Brief history of Britain's ancient yews
Worshipped as well as feared, Britain’s ancient yews are among the oldest living things on the planet. Learn about these impressive trees, plus discover the oldest yews to visit in the UK in our historic guide.
Worshipped as well as feared, Britain’s ancient yews are among the oldest living things on the planet. Tony Hall explores the roots of our deep fascination with these beautiful and enduring trees.
Learn about these impressive trees, plus discover the oldest yews to visit in the UK in our historic guide.
It’s the tree that can live forever, or so it’s said. No wonder that for thousands of years, the yew has been shrouded in myth, legend and folklore. In ancient times, the yew’s ability to retain its leaves through the cold, dark winter months would have been seen as almost magical.
But unlike Britain’s four other native evergreens, the yew has a remarkable trait that even today is quite astonishing. A hollow yew is able to regenerate itself by producing new roots from its centre. These roots grow down into the ground to feed and strengthen the ageing tree, stabilising it and prolonging its survival, enabling the tree to continue life long after many other trees would have perished. With this exceptional quality, it is understandable that the yew was revered as a symbol of long life, rebirth and regeneration – and a fitting subject on which to focus in January, when our thoughts turn to new beginnings.
How to estimate the age of a yew tree
Many British yews are clearly extremely old, but when it comes to assessing the lifespan of these trees there has to be an element of ‘guesstimation’. The most accurate way to age a tree is by counting the number of annual rings in its trunk. But in old yews, the heartwood at their centre begins to decay when they are around 400 years old, leaving them hollow, and making an accurate count of annual rings impossible.
An ageing formula has been devised that involves measuring the trunk’s girth at a determined height – usually around one metre – over decades; this data is combined with known historical measurements, some dating back more than 300 years. But because of the unusual shapes of the trunks and the varying growth rates in different environments and parts of the country, this is also far from accurate, but is probably the best we can do.
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Some have estimated that our oldest yews took seed a staggering 9,000 years ago. However, more recent research put this figure at between 2,000 and 3,000 years, which I believe is probably more realistic.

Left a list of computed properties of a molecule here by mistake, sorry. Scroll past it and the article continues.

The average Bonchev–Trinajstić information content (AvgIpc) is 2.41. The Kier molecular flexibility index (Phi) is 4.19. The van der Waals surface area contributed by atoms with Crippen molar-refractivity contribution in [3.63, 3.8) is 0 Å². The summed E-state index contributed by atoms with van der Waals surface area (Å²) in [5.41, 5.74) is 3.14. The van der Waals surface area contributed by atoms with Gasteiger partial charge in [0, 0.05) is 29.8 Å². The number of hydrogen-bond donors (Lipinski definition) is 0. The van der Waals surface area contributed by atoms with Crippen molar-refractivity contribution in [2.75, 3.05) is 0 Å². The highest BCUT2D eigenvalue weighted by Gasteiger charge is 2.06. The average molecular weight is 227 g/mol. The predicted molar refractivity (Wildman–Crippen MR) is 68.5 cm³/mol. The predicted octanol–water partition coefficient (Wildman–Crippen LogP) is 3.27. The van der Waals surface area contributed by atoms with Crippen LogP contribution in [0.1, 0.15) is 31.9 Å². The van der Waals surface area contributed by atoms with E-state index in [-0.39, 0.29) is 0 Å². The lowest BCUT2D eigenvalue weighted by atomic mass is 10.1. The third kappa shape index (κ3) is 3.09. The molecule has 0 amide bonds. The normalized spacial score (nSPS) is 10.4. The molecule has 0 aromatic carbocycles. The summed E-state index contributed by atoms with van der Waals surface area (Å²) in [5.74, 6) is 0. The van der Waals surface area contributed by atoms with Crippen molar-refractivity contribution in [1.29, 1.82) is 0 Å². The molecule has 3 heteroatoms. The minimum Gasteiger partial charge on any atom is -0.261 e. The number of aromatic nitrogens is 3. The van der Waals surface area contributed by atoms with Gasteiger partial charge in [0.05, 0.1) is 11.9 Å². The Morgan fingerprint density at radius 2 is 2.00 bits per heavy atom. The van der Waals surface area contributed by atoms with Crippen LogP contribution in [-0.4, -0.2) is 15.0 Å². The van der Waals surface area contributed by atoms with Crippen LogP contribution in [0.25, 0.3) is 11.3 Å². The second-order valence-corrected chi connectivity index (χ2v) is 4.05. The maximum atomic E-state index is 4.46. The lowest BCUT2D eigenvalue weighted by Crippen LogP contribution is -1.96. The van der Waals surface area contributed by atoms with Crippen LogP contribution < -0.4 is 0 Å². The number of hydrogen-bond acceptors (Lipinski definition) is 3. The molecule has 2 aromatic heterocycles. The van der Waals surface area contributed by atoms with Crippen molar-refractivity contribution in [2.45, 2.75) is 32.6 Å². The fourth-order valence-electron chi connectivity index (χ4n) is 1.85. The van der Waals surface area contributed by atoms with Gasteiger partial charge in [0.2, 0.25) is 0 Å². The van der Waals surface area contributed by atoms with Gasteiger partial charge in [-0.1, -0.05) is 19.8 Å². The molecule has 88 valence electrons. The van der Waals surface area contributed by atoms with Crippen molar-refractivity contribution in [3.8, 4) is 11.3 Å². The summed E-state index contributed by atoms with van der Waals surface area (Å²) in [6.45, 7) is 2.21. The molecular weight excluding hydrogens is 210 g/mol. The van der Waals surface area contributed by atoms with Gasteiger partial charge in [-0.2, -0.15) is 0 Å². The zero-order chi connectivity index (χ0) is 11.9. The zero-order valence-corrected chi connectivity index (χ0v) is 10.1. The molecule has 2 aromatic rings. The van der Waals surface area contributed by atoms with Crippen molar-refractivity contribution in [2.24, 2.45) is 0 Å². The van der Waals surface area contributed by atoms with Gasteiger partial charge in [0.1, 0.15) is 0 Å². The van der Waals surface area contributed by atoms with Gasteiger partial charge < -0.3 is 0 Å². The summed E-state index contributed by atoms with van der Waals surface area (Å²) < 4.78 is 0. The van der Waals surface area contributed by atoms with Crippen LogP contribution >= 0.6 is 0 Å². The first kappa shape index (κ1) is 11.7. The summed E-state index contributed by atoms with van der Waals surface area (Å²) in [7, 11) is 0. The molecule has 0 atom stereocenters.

Which individual tree is the oldest of all? The jury is out. The most likely candidates are the Fortingall Yew in Perthshire and the Defynnog Yew – largest of four in the churchyard of St Cynog’s, in the Brecon Beacons National Park. Like these two ancient specimens, some of our oldest yews are found in churchyards; yet many are older than the churches standing nearby, and probably even older than Christianity itself. The association of yews with religion goes back to pre-Christian faiths: to the pagans who worshipped the natural world and the elements, including the sun, moon and trees.
A place of worship
The yew was a sacred tree, and sites with ancient yews became places of Druidic or Celtic worship. Druids, the priests of the Celtic tribes, believed wands of yew would banish evil spirits. When the pagan population was converted to Christianity from Roman times onward, the same sites continued to be considered sacred places. The Anglo-Saxons built churches near the old yews; later, the old churches were built over with new.
Over the years I have visited many of Britain’s oldest yew trees and have been truly amazed by their beauty, although not everyone finds that stunted hollow shell so attractive. Every yew tree is unique, and each has a story to tell. Many of these stories are recorded as myths and folklore, as with the Bleeding Yew of Nevern in the churchyard of St Brynach’s Church in Pembrokeshire.
As the name suggests, this tree continually exudes a sticky, red, blood-like sap. Some say this yew bleeds for the wrongful hanging of a monk, for a crime he didn’t commit. Another story is that it will continue to bleed until a Welshman once again sits on the throne at nearby Nevern Castle.
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The extraordinary Pulpit Yew in Nantglyn, Denbighshire, hosts a set of slate steps with a handrail leading up to an area where it is said that open-air sermons could be preached. It is thought to have been used by John Wesley, the famous 18th-century Methodist minister
It was once widely believed that falling asleep under a yew on a warm day would bring on hallucinations, caused by the gases emitted from the leaves. Robert Turner, a 17th-century physician, believed the vapours from decaying bodies would gather under the branches of churchyard yews before they were imbibed by the tree, and that these vapours could be deadly to both man and beast. But in reality, there’s probably more chance of being hit by a falling branch during your afternoon nap.
Yew has been fatal in other ways, however – in the making of lethal weapons. One of the world’s oldest man-made wooden objects is yew: a spearhead, found in 1911 in Clactonon-Sea. This sharpened spike is an astounding 400,000 years old. Perhaps the best-known use of yew wood is in longbows, which are renowned for their great flexibility and power.
The oldest ever found in the UK was unearthed on the Somerset Levels in 1961. Known as the Meare Heath bow, it was created in the Middle Neolithic period, around 2,690 BC. Much later, yew wood was used by Norman archers to devastating effect during the Battle of Hastings in 1066 and during the great battles of the Hundred Years War (1337–1453).